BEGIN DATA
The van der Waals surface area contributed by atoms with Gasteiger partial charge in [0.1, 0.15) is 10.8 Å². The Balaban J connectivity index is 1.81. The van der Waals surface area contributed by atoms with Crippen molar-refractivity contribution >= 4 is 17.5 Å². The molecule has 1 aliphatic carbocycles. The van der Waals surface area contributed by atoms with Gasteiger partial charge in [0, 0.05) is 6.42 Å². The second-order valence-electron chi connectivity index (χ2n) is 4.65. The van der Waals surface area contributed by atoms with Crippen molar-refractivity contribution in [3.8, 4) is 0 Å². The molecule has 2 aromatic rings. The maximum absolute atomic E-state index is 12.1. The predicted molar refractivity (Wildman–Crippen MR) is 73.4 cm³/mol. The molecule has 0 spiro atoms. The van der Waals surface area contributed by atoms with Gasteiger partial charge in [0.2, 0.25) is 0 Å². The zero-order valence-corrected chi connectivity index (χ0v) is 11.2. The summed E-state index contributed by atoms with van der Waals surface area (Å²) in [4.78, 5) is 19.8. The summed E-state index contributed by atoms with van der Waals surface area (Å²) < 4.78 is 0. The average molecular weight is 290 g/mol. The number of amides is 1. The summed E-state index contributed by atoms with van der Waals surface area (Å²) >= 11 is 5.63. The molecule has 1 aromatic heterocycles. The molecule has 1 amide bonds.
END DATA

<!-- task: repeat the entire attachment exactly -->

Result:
The van der Waals surface area contributed by atoms with Gasteiger partial charge in [0.1, 0.15) is 10.8 Å². The Balaban J connectivity index is 1.81. The van der Waals surface area contributed by atoms with Crippen molar-refractivity contribution >= 4 is 17.5 Å². The molecule has 1 aliphatic carbocycles. The van der Waals surface area contributed by atoms with Gasteiger partial charge in [0, 0.05) is 6.42 Å². The second-order valence-electron chi connectivity index (χ2n) is 4.65. The van der Waals surface area contributed by atoms with Crippen molar-refractivity contribution in [3.8, 4) is 0 Å². The molecule has 2 aromatic rings. The maximum absolute atomic E-state index is 12.1. The predicted molar refractivity (Wildman–Crippen MR) is 73.4 cm³/mol. The molecule has 0 spiro atoms. The van der Waals surface area contributed by atoms with Gasteiger partial charge in [0.2, 0.25) is 0 Å². The zero-order valence-corrected chi connectivity index (χ0v) is 11.2. The summed E-state index contributed by atoms with van der Waals surface area (Å²) in [4.78, 5) is 19.8. The summed E-state index contributed by atoms with van der Waals surface area (Å²) < 4.78 is 0. The average molecular weight is 290 g/mol. The number of amides is 1. The summed E-state index contributed by atoms with van der Waals surface area (Å²) >= 11 is 5.63. The molecule has 1 aromatic heterocycles. The molecule has 1 amide bonds.